Rejoice, a super rare (and cute) baby gorilla has just been born at London Zoo

Zookeepers are going ape over this new arrival

Alice Saville
Written by
Alice Saville
Contributing writer
A newborn gorilla at London Zoo
Photograph: J Kemeys, courtesy of London Zoo

Here’s some warming news for a cold and frosty day. Undeterred by the kind of weather that even London Zoo’s penguins might reasonably describe as ‘a bit nippy’, a critically endangered troupe of Western Lowland gorillas are welcoming a new addition to their dwindling clan.

Two days ago, London zookeepers noticed that mother Mjukuu was preparing to give birth. London Zoo’s Primates Section Manager Kathryn Sanders said: ‘We started our day as normal – we gave the gorillas their breakfast and began our cleaning routines. When we returned to their back dens, we could see Mjukuu was starting to stretch and squat – a sign that she was in labour.’

In a feat that most human mothers would envy, Mjukuu gave birth in just 17 minutes, before cuddling the new arrival in the safety of her indoor back den. Wisely, the zookeepers gave her plenty of space, monitoring her progress via CCTV.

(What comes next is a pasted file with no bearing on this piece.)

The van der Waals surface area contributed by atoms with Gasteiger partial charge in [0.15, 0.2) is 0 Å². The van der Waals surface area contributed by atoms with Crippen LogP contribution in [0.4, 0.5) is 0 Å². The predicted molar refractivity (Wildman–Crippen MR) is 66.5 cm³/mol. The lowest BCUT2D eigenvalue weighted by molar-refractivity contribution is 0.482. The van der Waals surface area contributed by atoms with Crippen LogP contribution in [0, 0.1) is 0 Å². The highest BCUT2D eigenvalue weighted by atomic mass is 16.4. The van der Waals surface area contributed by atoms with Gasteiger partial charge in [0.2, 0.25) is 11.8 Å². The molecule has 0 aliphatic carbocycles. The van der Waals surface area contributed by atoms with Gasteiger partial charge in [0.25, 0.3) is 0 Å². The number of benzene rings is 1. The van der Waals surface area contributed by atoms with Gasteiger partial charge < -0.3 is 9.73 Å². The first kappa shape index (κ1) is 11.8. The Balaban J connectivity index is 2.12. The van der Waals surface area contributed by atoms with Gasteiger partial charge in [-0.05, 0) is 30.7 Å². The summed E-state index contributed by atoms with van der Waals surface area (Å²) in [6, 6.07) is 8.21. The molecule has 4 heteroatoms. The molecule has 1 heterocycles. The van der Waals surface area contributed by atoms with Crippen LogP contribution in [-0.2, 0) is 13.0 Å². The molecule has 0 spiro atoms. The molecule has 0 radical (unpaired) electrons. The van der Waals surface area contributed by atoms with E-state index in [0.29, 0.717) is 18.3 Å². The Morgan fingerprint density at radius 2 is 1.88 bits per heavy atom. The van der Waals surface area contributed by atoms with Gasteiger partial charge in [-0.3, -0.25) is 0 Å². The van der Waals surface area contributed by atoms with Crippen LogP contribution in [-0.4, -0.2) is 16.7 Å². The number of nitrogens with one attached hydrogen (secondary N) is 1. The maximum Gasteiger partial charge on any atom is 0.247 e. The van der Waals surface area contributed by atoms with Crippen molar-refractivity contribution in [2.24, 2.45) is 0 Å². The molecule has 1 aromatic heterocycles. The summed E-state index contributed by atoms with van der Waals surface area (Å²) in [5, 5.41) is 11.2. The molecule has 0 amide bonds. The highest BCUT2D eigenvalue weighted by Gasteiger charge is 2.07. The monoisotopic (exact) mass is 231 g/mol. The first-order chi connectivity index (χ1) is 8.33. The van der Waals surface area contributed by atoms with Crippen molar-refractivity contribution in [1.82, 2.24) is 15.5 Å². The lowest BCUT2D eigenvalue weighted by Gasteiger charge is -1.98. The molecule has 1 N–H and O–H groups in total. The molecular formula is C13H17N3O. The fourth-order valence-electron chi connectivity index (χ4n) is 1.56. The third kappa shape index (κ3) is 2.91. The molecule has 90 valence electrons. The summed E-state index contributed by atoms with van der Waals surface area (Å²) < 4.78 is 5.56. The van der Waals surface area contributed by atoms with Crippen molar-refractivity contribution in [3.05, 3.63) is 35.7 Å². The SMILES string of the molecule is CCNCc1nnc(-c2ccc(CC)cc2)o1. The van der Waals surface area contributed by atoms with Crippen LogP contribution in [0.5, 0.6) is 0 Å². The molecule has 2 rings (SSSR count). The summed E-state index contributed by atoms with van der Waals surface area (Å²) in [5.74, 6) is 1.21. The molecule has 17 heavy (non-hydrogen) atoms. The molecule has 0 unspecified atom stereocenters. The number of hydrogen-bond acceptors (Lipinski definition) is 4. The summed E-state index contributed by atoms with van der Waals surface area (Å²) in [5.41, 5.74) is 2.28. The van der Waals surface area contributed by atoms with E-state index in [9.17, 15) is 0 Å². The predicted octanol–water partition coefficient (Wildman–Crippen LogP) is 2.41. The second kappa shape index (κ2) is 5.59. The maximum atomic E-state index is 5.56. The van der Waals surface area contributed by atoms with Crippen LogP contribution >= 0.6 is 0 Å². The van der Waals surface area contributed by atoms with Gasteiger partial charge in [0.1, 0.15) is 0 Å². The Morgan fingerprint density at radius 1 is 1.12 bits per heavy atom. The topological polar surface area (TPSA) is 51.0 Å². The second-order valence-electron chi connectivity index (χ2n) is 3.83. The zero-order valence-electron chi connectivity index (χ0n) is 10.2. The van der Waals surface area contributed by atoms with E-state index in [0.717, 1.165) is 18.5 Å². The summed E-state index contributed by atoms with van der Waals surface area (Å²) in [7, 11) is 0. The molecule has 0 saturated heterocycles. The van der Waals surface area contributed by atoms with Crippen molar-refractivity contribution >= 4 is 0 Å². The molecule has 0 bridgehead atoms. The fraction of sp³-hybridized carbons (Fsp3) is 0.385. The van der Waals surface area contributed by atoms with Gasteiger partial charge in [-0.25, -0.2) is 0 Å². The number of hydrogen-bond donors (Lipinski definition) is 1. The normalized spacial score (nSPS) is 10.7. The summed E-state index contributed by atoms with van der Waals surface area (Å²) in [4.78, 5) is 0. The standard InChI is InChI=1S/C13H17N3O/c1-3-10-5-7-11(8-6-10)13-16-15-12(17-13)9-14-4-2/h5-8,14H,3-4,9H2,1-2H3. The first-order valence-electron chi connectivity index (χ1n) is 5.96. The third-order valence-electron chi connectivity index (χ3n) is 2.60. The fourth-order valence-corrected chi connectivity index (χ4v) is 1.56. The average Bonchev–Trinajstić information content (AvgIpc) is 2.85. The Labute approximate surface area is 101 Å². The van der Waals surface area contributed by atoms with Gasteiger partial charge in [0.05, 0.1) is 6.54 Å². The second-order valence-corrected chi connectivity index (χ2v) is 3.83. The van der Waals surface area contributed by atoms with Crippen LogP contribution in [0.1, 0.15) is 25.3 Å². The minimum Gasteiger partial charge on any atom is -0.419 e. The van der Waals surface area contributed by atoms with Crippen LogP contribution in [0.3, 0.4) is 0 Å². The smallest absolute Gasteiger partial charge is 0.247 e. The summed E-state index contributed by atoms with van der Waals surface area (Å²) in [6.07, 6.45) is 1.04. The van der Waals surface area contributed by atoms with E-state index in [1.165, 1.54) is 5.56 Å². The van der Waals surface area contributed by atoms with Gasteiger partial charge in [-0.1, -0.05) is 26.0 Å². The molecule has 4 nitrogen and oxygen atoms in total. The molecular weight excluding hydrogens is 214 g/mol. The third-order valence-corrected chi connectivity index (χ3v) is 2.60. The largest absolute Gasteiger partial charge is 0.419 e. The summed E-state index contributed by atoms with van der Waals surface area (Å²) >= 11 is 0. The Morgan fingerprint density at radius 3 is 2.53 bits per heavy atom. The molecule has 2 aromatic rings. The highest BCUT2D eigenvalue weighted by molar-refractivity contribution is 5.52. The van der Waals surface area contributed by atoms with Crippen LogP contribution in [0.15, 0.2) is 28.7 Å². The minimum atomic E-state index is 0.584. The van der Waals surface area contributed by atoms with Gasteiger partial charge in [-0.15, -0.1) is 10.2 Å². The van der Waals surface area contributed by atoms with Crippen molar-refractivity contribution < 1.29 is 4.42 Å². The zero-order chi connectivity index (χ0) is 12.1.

According to Sanders: Mjukuu was spotted on camera tenderly holding her newborn and demonstrating her wonderful mothering instincts – cleaning her infant and checking it over. We’ll be giving mum and baby lots of time and space to get to know each other, and for the rest of the troop to get used to their new addition – they’re as excited as we are and can’t stop staring at the baby.

Zookeepers still don’t know the sex of the new arrival (good luck to anyone tasked with prying the little one away to examine its genitals). But they’re thrilled that an international conservation breeding programme for Western Lowland gorillas is starting to bear fruit. This scheme brought Mjukuu’s babydaddy Kiburi to London Zoo from Tenerife in November 2022, with the aim of building a healthy and genetically diverse population of these endangered apes. 

Western Lowland gorillas are native to dense and remote African rainforests, where they’re at risk from poaching and disease. It’s hard to establish exact figures, but conservationists estimate that numbers have fallen by 60 percent in the last 20-25 years, with the International Union for Conservation of Nature (IUCN) classing the species as critically endangered. 

London Zoo is part of international efforts to boost their numbers. Pop in and see this embattled troupe and who knows, you might get a peek at this cosseted newborn in his bougie central London pad.

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